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Non-financial assets such as real estate and gold account for a large portion of Indian households’ wealth. In India, tax policy has been used as a lever to encourage people to save in financial assets and to save for the long term. This is accomplished through Section 80C of the Income Tax Act 1961, which provides tax breaks for specific financial products such as fixed deposits, small savings instruments, pension, and provident funds, and insurance.

Furthermore, international evidence from around the world also suggests that tax breaks for specific financial products only have a substitution effect, meaning that households shift their investments to assets that qualify for a tax break or tax advantage. Several direct tax committees have raised similar concerns about the structure of tax breaks in India, including the Shome Committee in 2001, the Kelkar Committee in 2002, and the Malegam Committee in 2015.

In India, it is seen that tax-incentivized households invest in the financial products that are provided a tax break or advantage, particularly insurance.

In 2016-17, a much higher proportion of taxed households claimed to have outstanding investments in fixed deposits, insurance, small savings, and pensions – all of which are Section 80C instruments. For example, 88 percent of non-taxed households report having outstanding investments in fixed deposits, compared to 96 percent of taxed households. The next most popular instrument is insurance, with 50% of non-taxed households having insurance compared to 90% of taxed households; this is followed by provident/pension funds, where the difference is much greater – 7% of non-taxed households compared to 55% of taxed households.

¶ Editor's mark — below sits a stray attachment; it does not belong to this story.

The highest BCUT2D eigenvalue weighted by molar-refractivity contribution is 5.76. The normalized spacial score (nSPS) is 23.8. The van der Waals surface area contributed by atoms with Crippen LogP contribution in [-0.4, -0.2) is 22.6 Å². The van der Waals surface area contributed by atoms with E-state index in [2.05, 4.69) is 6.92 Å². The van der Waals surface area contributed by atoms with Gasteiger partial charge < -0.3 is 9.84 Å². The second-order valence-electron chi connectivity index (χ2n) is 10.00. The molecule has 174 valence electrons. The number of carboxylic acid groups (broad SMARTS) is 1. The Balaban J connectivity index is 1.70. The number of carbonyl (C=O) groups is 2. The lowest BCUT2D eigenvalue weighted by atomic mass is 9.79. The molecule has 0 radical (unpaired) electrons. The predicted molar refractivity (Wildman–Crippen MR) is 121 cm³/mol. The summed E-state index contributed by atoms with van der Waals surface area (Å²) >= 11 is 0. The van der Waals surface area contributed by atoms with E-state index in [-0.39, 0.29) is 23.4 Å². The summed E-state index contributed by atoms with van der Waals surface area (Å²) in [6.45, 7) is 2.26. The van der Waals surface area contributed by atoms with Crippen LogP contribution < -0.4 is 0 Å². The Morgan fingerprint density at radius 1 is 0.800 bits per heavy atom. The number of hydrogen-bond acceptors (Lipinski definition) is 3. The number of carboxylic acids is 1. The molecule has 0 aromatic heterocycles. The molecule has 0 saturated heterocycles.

Household financial savings in India

Household investment in financial assets (or financial savings) had been steadily increasing from around 11% of GDP in 2001 to around 17% in March 2007. Despite the fact that there were no tax breaks between 2003 and 2005, financial savings increased. Since 2007, a tax break has been announced almost every year. Despite this, by March 2013, financial savings had dropped to around 11% of GDP. The conclusion remains the same when looking at the other series of years. Financial savings as a percentage of GDP remained relatively constant from 2012 to 2015, and only slightly increased in March 2016, possibly due to the increase in the overall tax exemption limit from Rs. 100,000 to Rs. 150,000 in the 2014-15 budget. Therefore, the link between tax breaks and financial savings appears to be questionable. This data is according to the research literature on “Impact of Tax Breaks on Household Financial Saving in India” published in India Policy Forum (Pandey et al. 2018).

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What should the Government do to boost the trust of households in financial savings?

Governments are funded in two ways: first, through revenue streams such as taxes, and second, through borrowings, which are primarily made available through financial institutions such as a pension, housing, provident, and insurance funds.

On the revenue side, India’s tax-to-GDP ratio of around 17% is half that of the OECD average (35%) and is low even when compared to other emerging economies such as Brazil (34%), South Africa (27%), and China (22%).

To begin with, banks and NBFCs must gain credibility, but a policy push is also required to promote savings schemes such as provident and pension funds, as well as insurance products, to the general public.

It could be argued that India has all of these, but the reality is that India is largely an informal economy with no social security – such as a provident fund – for 90 percent of the workforce and pensions available only to the privileged few. Pension fund assets as a percentage of GDP in India are 1%, while they are 95% in the UK.


Non-financial assets such as real estate and gold account for a large portion of the wealth of Indian households. However, our tax policy has been used to encourage long-term savings and promote savings in financial assets. To put it another way, tax breaks have influenced people to save for specific products like insurance and pensions. Hence, the Government must take more efforts to educate people on the tax policies that it offers to promote household financial savings.